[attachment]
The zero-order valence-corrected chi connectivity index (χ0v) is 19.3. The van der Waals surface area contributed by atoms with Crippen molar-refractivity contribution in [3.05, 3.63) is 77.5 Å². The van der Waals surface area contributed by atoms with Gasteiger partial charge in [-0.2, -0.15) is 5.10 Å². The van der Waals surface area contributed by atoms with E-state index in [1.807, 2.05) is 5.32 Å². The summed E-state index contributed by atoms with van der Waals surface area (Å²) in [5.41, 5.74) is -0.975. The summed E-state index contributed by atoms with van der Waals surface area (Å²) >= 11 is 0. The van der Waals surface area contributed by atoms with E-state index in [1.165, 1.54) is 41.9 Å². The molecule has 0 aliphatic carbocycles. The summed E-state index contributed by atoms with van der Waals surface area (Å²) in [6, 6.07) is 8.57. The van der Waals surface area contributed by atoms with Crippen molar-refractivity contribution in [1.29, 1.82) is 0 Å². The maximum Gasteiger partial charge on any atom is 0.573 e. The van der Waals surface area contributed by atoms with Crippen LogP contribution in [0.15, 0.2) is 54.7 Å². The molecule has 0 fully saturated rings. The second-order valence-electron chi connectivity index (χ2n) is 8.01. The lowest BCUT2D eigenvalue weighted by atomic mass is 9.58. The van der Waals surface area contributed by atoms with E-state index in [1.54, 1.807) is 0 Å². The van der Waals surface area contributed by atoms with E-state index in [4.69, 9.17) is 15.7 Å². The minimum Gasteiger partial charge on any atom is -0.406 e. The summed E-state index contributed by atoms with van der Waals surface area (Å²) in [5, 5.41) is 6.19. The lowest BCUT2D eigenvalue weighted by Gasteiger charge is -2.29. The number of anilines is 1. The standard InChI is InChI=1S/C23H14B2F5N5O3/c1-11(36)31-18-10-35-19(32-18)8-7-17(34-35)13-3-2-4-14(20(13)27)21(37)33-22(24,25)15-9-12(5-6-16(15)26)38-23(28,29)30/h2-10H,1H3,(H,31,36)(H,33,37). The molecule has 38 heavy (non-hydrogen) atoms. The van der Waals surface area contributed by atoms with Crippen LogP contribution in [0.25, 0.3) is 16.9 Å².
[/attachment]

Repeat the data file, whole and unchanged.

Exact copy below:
The zero-order valence-corrected chi connectivity index (χ0v) is 19.3. The van der Waals surface area contributed by atoms with Crippen molar-refractivity contribution in [3.05, 3.63) is 77.5 Å². The van der Waals surface area contributed by atoms with Gasteiger partial charge in [-0.2, -0.15) is 5.10 Å². The van der Waals surface area contributed by atoms with E-state index in [1.807, 2.05) is 5.32 Å². The summed E-state index contributed by atoms with van der Waals surface area (Å²) in [5.41, 5.74) is -0.975. The summed E-state index contributed by atoms with van der Waals surface area (Å²) >= 11 is 0. The van der Waals surface area contributed by atoms with E-state index in [1.165, 1.54) is 41.9 Å². The molecule has 0 aliphatic carbocycles. The summed E-state index contributed by atoms with van der Waals surface area (Å²) in [6, 6.07) is 8.57. The van der Waals surface area contributed by atoms with Crippen molar-refractivity contribution in [1.29, 1.82) is 0 Å². The maximum Gasteiger partial charge on any atom is 0.573 e. The van der Waals surface area contributed by atoms with Crippen LogP contribution in [0.15, 0.2) is 54.7 Å². The molecule has 0 fully saturated rings. The second-order valence-electron chi connectivity index (χ2n) is 8.01. The lowest BCUT2D eigenvalue weighted by atomic mass is 9.58. The van der Waals surface area contributed by atoms with E-state index in [1.54, 1.807) is 0 Å². The van der Waals surface area contributed by atoms with E-state index in [4.69, 9.17) is 15.7 Å². The minimum Gasteiger partial charge on any atom is -0.406 e. The summed E-state index contributed by atoms with van der Waals surface area (Å²) in [5, 5.41) is 6.19. The lowest BCUT2D eigenvalue weighted by Gasteiger charge is -2.29. The number of anilines is 1. The standard InChI is InChI=1S/C23H14B2F5N5O3/c1-11(36)31-18-10-35-19(32-18)8-7-17(34-35)13-3-2-4-14(20(13)27)21(37)33-22(24,25)15-9-12(5-6-16(15)26)38-23(28,29)30/h2-10H,1H3,(H,31,36)(H,33,37). The molecule has 38 heavy (non-hydrogen) atoms. The van der Waals surface area contributed by atoms with Crippen LogP contribution in [0.25, 0.3) is 16.9 Å².